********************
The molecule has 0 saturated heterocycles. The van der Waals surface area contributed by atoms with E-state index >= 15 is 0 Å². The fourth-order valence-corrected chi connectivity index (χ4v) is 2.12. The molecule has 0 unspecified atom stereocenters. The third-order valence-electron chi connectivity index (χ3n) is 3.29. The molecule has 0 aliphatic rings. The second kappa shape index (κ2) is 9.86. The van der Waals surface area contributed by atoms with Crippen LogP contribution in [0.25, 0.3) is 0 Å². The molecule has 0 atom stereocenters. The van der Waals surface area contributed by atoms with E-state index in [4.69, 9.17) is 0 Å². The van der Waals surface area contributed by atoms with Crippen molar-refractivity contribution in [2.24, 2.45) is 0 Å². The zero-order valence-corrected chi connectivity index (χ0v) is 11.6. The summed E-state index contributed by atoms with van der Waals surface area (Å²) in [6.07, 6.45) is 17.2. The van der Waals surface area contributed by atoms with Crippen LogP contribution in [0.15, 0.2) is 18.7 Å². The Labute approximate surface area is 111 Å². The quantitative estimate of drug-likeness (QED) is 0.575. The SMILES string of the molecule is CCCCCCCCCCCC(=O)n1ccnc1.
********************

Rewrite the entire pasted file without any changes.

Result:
The molecule has 0 saturated heterocycles. The van der Waals surface area contributed by atoms with E-state index >= 15 is 0 Å². The fourth-order valence-corrected chi connectivity index (χ4v) is 2.12. The molecule has 0 unspecified atom stereocenters. The third-order valence-electron chi connectivity index (χ3n) is 3.29. The molecule has 0 aliphatic rings. The second kappa shape index (κ2) is 9.86. The van der Waals surface area contributed by atoms with Crippen LogP contribution in [0.25, 0.3) is 0 Å². The molecule has 0 atom stereocenters. The van der Waals surface area contributed by atoms with E-state index in [4.69, 9.17) is 0 Å². The van der Waals surface area contributed by atoms with Crippen molar-refractivity contribution in [2.24, 2.45) is 0 Å². The zero-order valence-corrected chi connectivity index (χ0v) is 11.6. The summed E-state index contributed by atoms with van der Waals surface area (Å²) in [6.07, 6.45) is 17.2. The van der Waals surface area contributed by atoms with Crippen LogP contribution in [0.15, 0.2) is 18.7 Å². The Labute approximate surface area is 111 Å². The quantitative estimate of drug-likeness (QED) is 0.575. The SMILES string of the molecule is CCCCCCCCCCCC(=O)n1ccnc1.